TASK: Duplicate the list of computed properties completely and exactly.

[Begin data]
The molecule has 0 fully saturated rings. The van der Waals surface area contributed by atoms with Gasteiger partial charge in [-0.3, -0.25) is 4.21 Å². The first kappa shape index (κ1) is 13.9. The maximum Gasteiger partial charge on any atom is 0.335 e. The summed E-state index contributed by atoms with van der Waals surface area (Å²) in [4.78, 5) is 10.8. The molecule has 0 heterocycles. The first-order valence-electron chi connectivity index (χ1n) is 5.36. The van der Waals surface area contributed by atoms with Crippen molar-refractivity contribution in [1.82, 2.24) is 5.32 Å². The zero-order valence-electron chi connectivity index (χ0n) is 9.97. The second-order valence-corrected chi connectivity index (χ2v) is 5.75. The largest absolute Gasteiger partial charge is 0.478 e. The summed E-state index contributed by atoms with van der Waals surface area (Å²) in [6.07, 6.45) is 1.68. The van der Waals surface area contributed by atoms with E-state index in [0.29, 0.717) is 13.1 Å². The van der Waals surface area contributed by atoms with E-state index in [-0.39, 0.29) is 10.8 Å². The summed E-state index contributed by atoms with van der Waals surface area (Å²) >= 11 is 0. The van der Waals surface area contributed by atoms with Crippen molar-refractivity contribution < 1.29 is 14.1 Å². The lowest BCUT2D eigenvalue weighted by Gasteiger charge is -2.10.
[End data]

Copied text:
The molecule has 0 fully saturated rings. The van der Waals surface area contributed by atoms with Gasteiger partial charge in [-0.3, -0.25) is 4.21 Å². The first kappa shape index (κ1) is 13.9. The maximum Gasteiger partial charge on any atom is 0.335 e. The summed E-state index contributed by atoms with van der Waals surface area (Å²) in [4.78, 5) is 10.8. The molecule has 0 heterocycles. The first-order valence-electron chi connectivity index (χ1n) is 5.36. The van der Waals surface area contributed by atoms with Crippen molar-refractivity contribution in [1.82, 2.24) is 5.32 Å². The zero-order valence-electron chi connectivity index (χ0n) is 9.97. The second-order valence-corrected chi connectivity index (χ2v) is 5.75. The largest absolute Gasteiger partial charge is 0.478 e. The summed E-state index contributed by atoms with van der Waals surface area (Å²) in [6.07, 6.45) is 1.68. The van der Waals surface area contributed by atoms with E-state index in [0.29, 0.717) is 13.1 Å². The van der Waals surface area contributed by atoms with E-state index in [-0.39, 0.29) is 10.8 Å². The summed E-state index contributed by atoms with van der Waals surface area (Å²) >= 11 is 0. The van der Waals surface area contributed by atoms with Crippen molar-refractivity contribution < 1.29 is 14.1 Å². The lowest BCUT2D eigenvalue weighted by Gasteiger charge is -2.10.